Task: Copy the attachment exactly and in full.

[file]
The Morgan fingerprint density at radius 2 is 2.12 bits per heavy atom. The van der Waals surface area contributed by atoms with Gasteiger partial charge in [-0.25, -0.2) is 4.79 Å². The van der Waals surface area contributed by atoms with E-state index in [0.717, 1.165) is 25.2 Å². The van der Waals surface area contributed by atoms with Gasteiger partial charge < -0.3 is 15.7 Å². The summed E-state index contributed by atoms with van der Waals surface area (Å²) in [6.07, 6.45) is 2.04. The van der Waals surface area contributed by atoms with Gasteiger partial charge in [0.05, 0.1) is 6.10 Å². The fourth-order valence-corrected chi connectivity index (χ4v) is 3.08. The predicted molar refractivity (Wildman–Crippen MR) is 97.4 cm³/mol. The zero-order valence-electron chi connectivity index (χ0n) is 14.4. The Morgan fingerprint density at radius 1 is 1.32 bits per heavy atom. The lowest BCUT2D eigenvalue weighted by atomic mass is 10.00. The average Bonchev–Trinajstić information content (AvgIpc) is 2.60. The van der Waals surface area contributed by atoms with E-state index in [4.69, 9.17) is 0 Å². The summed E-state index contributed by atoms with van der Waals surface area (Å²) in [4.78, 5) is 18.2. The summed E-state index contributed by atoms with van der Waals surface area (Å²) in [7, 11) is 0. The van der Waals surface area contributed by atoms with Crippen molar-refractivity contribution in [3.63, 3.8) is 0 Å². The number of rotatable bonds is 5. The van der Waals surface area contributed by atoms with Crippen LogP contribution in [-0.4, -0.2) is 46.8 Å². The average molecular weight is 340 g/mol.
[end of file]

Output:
The Morgan fingerprint density at radius 2 is 2.12 bits per heavy atom. The van der Waals surface area contributed by atoms with Gasteiger partial charge in [-0.25, -0.2) is 4.79 Å². The van der Waals surface area contributed by atoms with E-state index in [0.717, 1.165) is 25.2 Å². The van der Waals surface area contributed by atoms with Gasteiger partial charge < -0.3 is 15.7 Å². The summed E-state index contributed by atoms with van der Waals surface area (Å²) in [6.07, 6.45) is 2.04. The van der Waals surface area contributed by atoms with Gasteiger partial charge in [0.05, 0.1) is 6.10 Å². The fourth-order valence-corrected chi connectivity index (χ4v) is 3.08. The predicted molar refractivity (Wildman–Crippen MR) is 97.4 cm³/mol. The zero-order valence-electron chi connectivity index (χ0n) is 14.4. The Morgan fingerprint density at radius 1 is 1.32 bits per heavy atom. The lowest BCUT2D eigenvalue weighted by atomic mass is 10.00. The average Bonchev–Trinajstić information content (AvgIpc) is 2.60. The van der Waals surface area contributed by atoms with E-state index in [4.69, 9.17) is 0 Å². The summed E-state index contributed by atoms with van der Waals surface area (Å²) in [4.78, 5) is 18.2. The summed E-state index contributed by atoms with van der Waals surface area (Å²) in [7, 11) is 0. The van der Waals surface area contributed by atoms with Crippen molar-refractivity contribution in [3.63, 3.8) is 0 Å². The number of rotatable bonds is 5. The van der Waals surface area contributed by atoms with Crippen LogP contribution in [-0.4, -0.2) is 46.8 Å². The average molecular weight is 340 g/mol.